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Explanation wanted of how script is called

P: n/a
http://www.htmldog.com/articles/suck...le/bones2.html

#nav li:hover ul ul, #nav li.sfhover ul ul {
left: -999em;
}

I am assuming that the class is created by the scripting?
What if the visitor has JS turned off?
What happens when this created class is not found?

What I don't understand is, even with JS turned off, the menu works just
fine, so why have the script?

Tested in both IE and FF.

Jul 23 '05 #1
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7 Replies


P: n/a
Richard wrote:
http://www.htmldog.com/articles/suck...le/bones2.html

#nav li:hover ul ul, #nav li.sfhover ul ul {
left: -999em;
}

I am assuming that the class is created by the scripting?
What if the visitor has JS turned off?
What happens when this created class is not found?

What I don't understand is, even with JS turned off, the menu works just
fine, so why have the script?

Tested in both IE and FF.


Because its a CSS menu, not a Javascript menu.

--
Randy
comp.lang.javascript FAQ - http://jibbering.com/faq & newsgroup weekly
Jul 23 '05 #2

P: n/a
On Sat, 05 Mar 2005 12:13:04 -0500 Randy Webb wrote:
Richard wrote:
http://www.htmldog.com/articles/suck...le/bones2.html

#nav li:hover ul ul, #nav li.sfhover ul ul {
left: -999em;
}

I am assuming that the class is created by the scripting?
What if the visitor has JS turned off?
What happens when this created class is not found?

What I don't understand is, even with JS turned off, the menu works just
fine, so why have the script?

Tested in both IE and FF.


Because its a CSS menu, not a Javascript menu.


Duhhh nah really?
All I want to know is what's the purpose of the script to begin with?
As far as I can tell, it's not even being called to do work.
Jul 23 '05 #3

P: n/a
Richard wrote:
On Sat, 05 Mar 2005 12:13:04 -0500 Randy Webb wrote:

Richard wrote:

http://www.htmldog.com/articles/suck...le/bones2.html

#nav li:hover ul ul, #nav li.sfhover ul ul {
left: -999em;
}

I am assuming that the class is created by the scripting?
What if the visitor has JS turned off?
What happens when this created class is not found?

What I don't understand is, even with JS turned off, the menu works just
fine, so why have the script?

Tested in both IE and FF.
Because its a CSS menu, not a Javascript menu.

Duhhh nah really?
All I want to know is what's the purpose of the script to begin with?


If you can't read the page and understand it, then you sure won't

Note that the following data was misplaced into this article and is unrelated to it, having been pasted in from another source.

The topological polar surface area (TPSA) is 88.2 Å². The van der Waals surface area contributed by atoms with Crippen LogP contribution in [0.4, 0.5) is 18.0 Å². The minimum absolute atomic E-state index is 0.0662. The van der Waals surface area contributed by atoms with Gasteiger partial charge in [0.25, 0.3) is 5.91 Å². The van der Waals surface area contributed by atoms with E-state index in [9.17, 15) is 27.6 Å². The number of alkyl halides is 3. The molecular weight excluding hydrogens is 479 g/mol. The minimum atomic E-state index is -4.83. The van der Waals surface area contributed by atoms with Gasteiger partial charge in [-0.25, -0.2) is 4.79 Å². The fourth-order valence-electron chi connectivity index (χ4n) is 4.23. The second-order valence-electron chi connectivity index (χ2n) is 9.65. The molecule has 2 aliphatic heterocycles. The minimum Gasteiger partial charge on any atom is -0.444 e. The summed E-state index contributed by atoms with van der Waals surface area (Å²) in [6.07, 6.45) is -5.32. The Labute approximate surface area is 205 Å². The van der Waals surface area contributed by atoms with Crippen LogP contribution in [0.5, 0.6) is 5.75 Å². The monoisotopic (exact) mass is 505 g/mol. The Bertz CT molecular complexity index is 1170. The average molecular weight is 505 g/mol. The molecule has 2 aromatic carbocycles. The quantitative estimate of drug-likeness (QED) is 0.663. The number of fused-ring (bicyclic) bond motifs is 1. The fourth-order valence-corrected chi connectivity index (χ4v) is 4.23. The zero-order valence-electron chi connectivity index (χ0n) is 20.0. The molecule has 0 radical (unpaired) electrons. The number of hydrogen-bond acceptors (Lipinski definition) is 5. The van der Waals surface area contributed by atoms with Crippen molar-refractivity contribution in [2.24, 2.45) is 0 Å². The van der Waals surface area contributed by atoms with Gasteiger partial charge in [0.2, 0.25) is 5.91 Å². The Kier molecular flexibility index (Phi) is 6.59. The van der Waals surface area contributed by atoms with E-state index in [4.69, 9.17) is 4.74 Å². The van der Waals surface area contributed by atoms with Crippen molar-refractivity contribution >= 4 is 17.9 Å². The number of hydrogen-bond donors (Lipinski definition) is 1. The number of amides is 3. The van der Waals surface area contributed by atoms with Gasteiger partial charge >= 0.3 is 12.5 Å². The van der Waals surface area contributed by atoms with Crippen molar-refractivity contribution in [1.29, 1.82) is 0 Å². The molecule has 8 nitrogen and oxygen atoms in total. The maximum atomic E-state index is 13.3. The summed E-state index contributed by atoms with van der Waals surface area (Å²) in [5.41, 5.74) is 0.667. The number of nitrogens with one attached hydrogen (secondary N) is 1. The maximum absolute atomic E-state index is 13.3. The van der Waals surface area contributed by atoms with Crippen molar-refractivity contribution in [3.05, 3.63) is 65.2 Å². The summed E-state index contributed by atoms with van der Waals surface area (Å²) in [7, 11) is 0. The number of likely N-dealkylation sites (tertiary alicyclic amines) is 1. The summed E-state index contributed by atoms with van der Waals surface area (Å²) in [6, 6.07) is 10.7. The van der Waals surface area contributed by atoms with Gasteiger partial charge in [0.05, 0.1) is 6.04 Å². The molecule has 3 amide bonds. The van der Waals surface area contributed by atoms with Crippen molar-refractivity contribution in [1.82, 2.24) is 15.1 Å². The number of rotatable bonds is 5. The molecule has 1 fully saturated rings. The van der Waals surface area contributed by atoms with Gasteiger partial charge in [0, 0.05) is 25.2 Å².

understand it if I can explain it.
As far as I can tell, it's not even being called to do work.


And that is why you are the one thats asking about it and not me. RTFM.
Because in certain scenarios, it *does* get called to do work. But if
you understood enough about scripting to know what
if(window.attachEvent) meant, you would understand when, and why, it is
called.

--
Randy
comp.lang.javascript FAQ - http://jibbering.com/faq & newsgroup weekly
Jul 23 '05 #4

P: n/a
Richard wrote:
On Sat, 05 Mar 2005 12:13:04 -0500 Randy Webb wrote:
Richard wrote:
http://www.htmldog.com/articles/suck...le/bones2.html
#nav li:hover ul ul, #nav li.sfhover ul ul {
left: -999em;
}
I am assuming that the class is created by the scripting?
What if the visitor has JS turned off?
What happens when this created class is not found?
What I don't understand is, even with JS turned off, the menu works just
fine, so why have the script?
Tested in both IE and FF.

Because its a CSS menu, not a Javascript menu.

Duhhh nah really?
All I want to know is what's the purpose of the script to begin with?
As far as I can tell, it's not even being called to do work.


5 minutes with google will show you a lot:

http://msdn.microsoft.com/workshop/a...ttachevent.asp
attachEvent Method
Binds the specified function to an event, so that the function
gets called whenever the event fires on the object.
http://www.quirksmode.org/js/events_advanced.html
http://www.quirksmode.org/js/this.html
http://www.quirksmode.org/
Javascript > Events > Introduction to Events
http://www.htmldog.com/articles/suckerfish/dropdowns/
...And that will sort out everything for those browsers that fully
support the :hover pseudo class, but for Internet Explorer we
need to set the Suckerfish JavaScript loose:
sfHover = function() {...
http://www.htmldog.com/articles/suckerfish/
The Suckerfish...
Right. So, basically, in browsers such as Mozilla, Opera and Safari
you can use :hover, :active and :focus to achieve the effects that
the CSS standards intend. The trouble is that when it comes to
anything other than links, Internet Explorer ignores these
pseudo-classes (and it doesn't like :focus at all). To get around
this we can use JavaScript similar to the following:
sfHover = function() {...

Mike
Jul 23 '05 #5

P: n/a
On Sat, 05 Mar 2005 13:19:57 -0800 mscir wrote:
Richard wrote:
On Sat, 05 Mar 2005 12:13:04 -0500 Randy Webb wrote:
Richard wrote: